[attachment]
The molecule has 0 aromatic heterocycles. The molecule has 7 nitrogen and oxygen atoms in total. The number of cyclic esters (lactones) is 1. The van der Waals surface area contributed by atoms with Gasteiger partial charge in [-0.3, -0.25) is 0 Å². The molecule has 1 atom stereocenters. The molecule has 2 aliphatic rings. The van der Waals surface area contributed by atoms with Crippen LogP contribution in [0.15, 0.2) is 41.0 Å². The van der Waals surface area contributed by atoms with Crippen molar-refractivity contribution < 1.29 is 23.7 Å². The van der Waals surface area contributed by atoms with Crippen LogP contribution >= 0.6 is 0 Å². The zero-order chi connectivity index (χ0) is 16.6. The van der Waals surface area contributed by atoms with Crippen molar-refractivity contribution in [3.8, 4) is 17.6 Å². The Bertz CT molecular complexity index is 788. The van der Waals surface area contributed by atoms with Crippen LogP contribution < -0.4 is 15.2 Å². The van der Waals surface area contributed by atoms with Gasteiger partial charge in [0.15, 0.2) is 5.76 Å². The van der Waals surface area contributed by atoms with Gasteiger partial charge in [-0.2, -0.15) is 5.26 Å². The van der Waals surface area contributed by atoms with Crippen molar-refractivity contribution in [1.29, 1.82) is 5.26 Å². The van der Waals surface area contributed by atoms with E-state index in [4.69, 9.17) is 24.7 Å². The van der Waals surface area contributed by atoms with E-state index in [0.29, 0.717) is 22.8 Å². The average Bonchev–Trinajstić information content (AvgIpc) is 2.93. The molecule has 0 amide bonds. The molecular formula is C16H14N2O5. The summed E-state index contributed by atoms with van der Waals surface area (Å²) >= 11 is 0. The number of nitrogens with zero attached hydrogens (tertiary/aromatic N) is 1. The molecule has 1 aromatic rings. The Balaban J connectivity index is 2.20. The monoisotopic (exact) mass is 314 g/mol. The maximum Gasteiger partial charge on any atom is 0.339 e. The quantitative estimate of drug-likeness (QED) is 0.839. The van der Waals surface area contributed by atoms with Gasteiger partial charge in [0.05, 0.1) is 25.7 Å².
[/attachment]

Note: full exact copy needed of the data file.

The molecule has 0 aromatic heterocycles. The molecule has 7 nitrogen and oxygen atoms in total. The number of cyclic esters (lactones) is 1. The van der Waals surface area contributed by atoms with Gasteiger partial charge in [-0.3, -0.25) is 0 Å². The molecule has 1 atom stereocenters. The molecule has 2 aliphatic rings. The van der Waals surface area contributed by atoms with Crippen LogP contribution in [0.15, 0.2) is 41.0 Å². The van der Waals surface area contributed by atoms with Crippen molar-refractivity contribution < 1.29 is 23.7 Å². The van der Waals surface area contributed by atoms with Crippen LogP contribution >= 0.6 is 0 Å². The zero-order chi connectivity index (χ0) is 16.6. The van der Waals surface area contributed by atoms with Crippen molar-refractivity contribution in [3.8, 4) is 17.6 Å². The Bertz CT molecular complexity index is 788. The van der Waals surface area contributed by atoms with Crippen LogP contribution < -0.4 is 15.2 Å². The van der Waals surface area contributed by atoms with Gasteiger partial charge in [0.15, 0.2) is 5.76 Å². The van der Waals surface area contributed by atoms with Gasteiger partial charge in [-0.2, -0.15) is 5.26 Å². The van der Waals surface area contributed by atoms with Crippen molar-refractivity contribution in [1.29, 1.82) is 5.26 Å². The van der Waals surface area contributed by atoms with E-state index in [4.69, 9.17) is 24.7 Å². The van der Waals surface area contributed by atoms with E-state index in [0.29, 0.717) is 22.8 Å². The average Bonchev–Trinajstić information content (AvgIpc) is 2.93. The molecule has 0 amide bonds. The molecular formula is C16H14N2O5. The summed E-state index contributed by atoms with van der Waals surface area (Å²) >= 11 is 0. The number of nitrogens with zero attached hydrogens (tertiary/aromatic N) is 1. The molecule has 1 aromatic rings. The Balaban J connectivity index is 2.20. The monoisotopic (exact) mass is 314 g/mol. The maximum Gasteiger partial charge on any atom is 0.339 e. The quantitative estimate of drug-likeness (QED) is 0.839. The van der Waals surface area contributed by atoms with Gasteiger partial charge in [0.05, 0.1) is 25.7 Å².